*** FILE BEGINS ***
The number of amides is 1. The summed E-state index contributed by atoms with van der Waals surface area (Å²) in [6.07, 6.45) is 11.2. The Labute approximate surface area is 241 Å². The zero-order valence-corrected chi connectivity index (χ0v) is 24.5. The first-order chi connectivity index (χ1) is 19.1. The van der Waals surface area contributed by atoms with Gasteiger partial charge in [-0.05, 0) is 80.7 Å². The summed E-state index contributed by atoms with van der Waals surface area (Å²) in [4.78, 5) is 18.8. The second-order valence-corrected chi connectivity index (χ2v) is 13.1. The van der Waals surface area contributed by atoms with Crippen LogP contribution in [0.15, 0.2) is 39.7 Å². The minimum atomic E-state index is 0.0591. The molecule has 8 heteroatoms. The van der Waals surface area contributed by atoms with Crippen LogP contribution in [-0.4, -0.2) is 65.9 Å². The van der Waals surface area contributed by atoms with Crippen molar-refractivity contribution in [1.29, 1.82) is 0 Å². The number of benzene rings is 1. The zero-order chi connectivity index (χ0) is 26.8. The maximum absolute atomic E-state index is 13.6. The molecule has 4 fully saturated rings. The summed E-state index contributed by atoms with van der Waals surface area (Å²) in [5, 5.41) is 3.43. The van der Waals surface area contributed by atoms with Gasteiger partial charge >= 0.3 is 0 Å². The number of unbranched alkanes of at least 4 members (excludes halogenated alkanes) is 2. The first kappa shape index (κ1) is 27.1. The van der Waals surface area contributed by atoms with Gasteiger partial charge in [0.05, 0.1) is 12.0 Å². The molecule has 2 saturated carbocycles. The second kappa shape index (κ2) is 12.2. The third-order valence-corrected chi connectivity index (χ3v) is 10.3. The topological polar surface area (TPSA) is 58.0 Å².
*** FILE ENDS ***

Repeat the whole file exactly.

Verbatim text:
The number of amides is 1. The summed E-state index contributed by atoms with van der Waals surface area (Å²) in [6.07, 6.45) is 11.2. The Labute approximate surface area is 241 Å². The zero-order valence-corrected chi connectivity index (χ0v) is 24.5. The first-order chi connectivity index (χ1) is 19.1. The van der Waals surface area contributed by atoms with Gasteiger partial charge in [-0.05, 0) is 80.7 Å². The summed E-state index contributed by atoms with van der Waals surface area (Å²) in [4.78, 5) is 18.8. The second-order valence-corrected chi connectivity index (χ2v) is 13.1. The van der Waals surface area contributed by atoms with Crippen LogP contribution in [0.15, 0.2) is 39.7 Å². The minimum atomic E-state index is 0.0591. The molecule has 8 heteroatoms. The van der Waals surface area contributed by atoms with Crippen LogP contribution in [-0.4, -0.2) is 65.9 Å². The van der Waals surface area contributed by atoms with Crippen molar-refractivity contribution in [1.29, 1.82) is 0 Å². The number of benzene rings is 1. The zero-order chi connectivity index (χ0) is 26.8. The maximum absolute atomic E-state index is 13.6. The molecule has 4 fully saturated rings. The summed E-state index contributed by atoms with van der Waals surface area (Å²) in [5, 5.41) is 3.43. The van der Waals surface area contributed by atoms with Gasteiger partial charge >= 0.3 is 0 Å². The number of unbranched alkanes of at least 4 members (excludes halogenated alkanes) is 2. The first kappa shape index (κ1) is 27.1. The van der Waals surface area contributed by atoms with Gasteiger partial charge in [0.05, 0.1) is 12.0 Å². The molecule has 2 saturated carbocycles. The second kappa shape index (κ2) is 12.2. The third-order valence-corrected chi connectivity index (χ3v) is 10.3. The topological polar surface area (TPSA) is 58.0 Å².